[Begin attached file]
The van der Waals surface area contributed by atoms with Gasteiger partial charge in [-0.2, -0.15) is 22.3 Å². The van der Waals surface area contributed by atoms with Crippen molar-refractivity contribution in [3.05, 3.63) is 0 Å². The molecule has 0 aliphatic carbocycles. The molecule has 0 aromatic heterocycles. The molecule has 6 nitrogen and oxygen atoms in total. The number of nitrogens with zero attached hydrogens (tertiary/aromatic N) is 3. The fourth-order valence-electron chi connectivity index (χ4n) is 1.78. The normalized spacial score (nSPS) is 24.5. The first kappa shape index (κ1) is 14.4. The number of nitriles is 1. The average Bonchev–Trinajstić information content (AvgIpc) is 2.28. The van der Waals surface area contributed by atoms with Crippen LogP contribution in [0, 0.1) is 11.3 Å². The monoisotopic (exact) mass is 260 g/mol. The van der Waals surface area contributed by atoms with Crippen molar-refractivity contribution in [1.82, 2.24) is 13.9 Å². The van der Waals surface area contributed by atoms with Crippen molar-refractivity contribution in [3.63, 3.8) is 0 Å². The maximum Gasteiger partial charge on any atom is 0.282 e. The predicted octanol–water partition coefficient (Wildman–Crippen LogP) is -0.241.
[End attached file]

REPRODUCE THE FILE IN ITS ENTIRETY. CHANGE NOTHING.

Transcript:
The van der Waals surface area contributed by atoms with Gasteiger partial charge in [-0.2, -0.15) is 22.3 Å². The van der Waals surface area contributed by atoms with Crippen molar-refractivity contribution in [3.05, 3.63) is 0 Å². The molecule has 0 aliphatic carbocycles. The molecule has 0 aromatic heterocycles. The molecule has 6 nitrogen and oxygen atoms in total. The number of nitrogens with zero attached hydrogens (tertiary/aromatic N) is 3. The fourth-order valence-electron chi connectivity index (χ4n) is 1.78. The normalized spacial score (nSPS) is 24.5. The first kappa shape index (κ1) is 14.4. The number of nitriles is 1. The average Bonchev–Trinajstić information content (AvgIpc) is 2.28. The van der Waals surface area contributed by atoms with Crippen LogP contribution in [0, 0.1) is 11.3 Å². The monoisotopic (exact) mass is 260 g/mol. The van der Waals surface area contributed by atoms with Crippen molar-refractivity contribution in [1.82, 2.24) is 13.9 Å². The van der Waals surface area contributed by atoms with Crippen molar-refractivity contribution in [3.63, 3.8) is 0 Å². The maximum Gasteiger partial charge on any atom is 0.282 e. The predicted octanol–water partition coefficient (Wildman–Crippen LogP) is -0.241.